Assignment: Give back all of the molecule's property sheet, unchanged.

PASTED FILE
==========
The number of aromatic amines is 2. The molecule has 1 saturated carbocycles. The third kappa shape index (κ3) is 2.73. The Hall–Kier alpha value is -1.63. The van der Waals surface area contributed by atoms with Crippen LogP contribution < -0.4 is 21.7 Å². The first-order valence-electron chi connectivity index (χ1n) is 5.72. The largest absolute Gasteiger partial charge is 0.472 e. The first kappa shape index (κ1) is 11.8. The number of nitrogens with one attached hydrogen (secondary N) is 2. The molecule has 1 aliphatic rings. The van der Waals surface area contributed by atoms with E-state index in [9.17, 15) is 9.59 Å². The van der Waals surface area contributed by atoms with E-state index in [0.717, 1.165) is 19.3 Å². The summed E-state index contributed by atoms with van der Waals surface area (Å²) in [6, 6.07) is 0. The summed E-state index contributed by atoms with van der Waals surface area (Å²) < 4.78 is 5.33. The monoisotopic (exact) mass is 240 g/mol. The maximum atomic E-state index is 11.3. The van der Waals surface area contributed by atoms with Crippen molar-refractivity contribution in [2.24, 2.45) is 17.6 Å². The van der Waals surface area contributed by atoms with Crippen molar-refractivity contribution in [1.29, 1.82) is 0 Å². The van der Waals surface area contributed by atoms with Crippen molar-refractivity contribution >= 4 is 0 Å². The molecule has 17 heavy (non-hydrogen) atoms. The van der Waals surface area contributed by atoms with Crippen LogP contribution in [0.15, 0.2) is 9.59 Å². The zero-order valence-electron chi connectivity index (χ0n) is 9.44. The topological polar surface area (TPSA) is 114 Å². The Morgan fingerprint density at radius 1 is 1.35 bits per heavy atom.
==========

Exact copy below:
The number of aromatic amines is 2. The molecule has 1 saturated carbocycles. The third kappa shape index (κ3) is 2.73. The Hall–Kier alpha value is -1.63. The van der Waals surface area contributed by atoms with Crippen LogP contribution < -0.4 is 21.7 Å². The first-order valence-electron chi connectivity index (χ1n) is 5.72. The largest absolute Gasteiger partial charge is 0.472 e. The first kappa shape index (κ1) is 11.8. The number of nitrogens with one attached hydrogen (secondary N) is 2. The molecule has 1 aliphatic rings. The van der Waals surface area contributed by atoms with E-state index in [9.17, 15) is 9.59 Å². The van der Waals surface area contributed by atoms with E-state index in [0.717, 1.165) is 19.3 Å². The summed E-state index contributed by atoms with van der Waals surface area (Å²) in [6, 6.07) is 0. The summed E-state index contributed by atoms with van der Waals surface area (Å²) < 4.78 is 5.33. The monoisotopic (exact) mass is 240 g/mol. The maximum atomic E-state index is 11.3. The van der Waals surface area contributed by atoms with Crippen molar-refractivity contribution in [2.24, 2.45) is 17.6 Å². The van der Waals surface area contributed by atoms with Crippen molar-refractivity contribution in [1.29, 1.82) is 0 Å². The van der Waals surface area contributed by atoms with Crippen molar-refractivity contribution >= 4 is 0 Å². The molecule has 17 heavy (non-hydrogen) atoms. The van der Waals surface area contributed by atoms with Crippen LogP contribution in [0.15, 0.2) is 9.59 Å². The zero-order valence-electron chi connectivity index (χ0n) is 9.44. The topological polar surface area (TPSA) is 114 Å². The Morgan fingerprint density at radius 1 is 1.35 bits per heavy atom.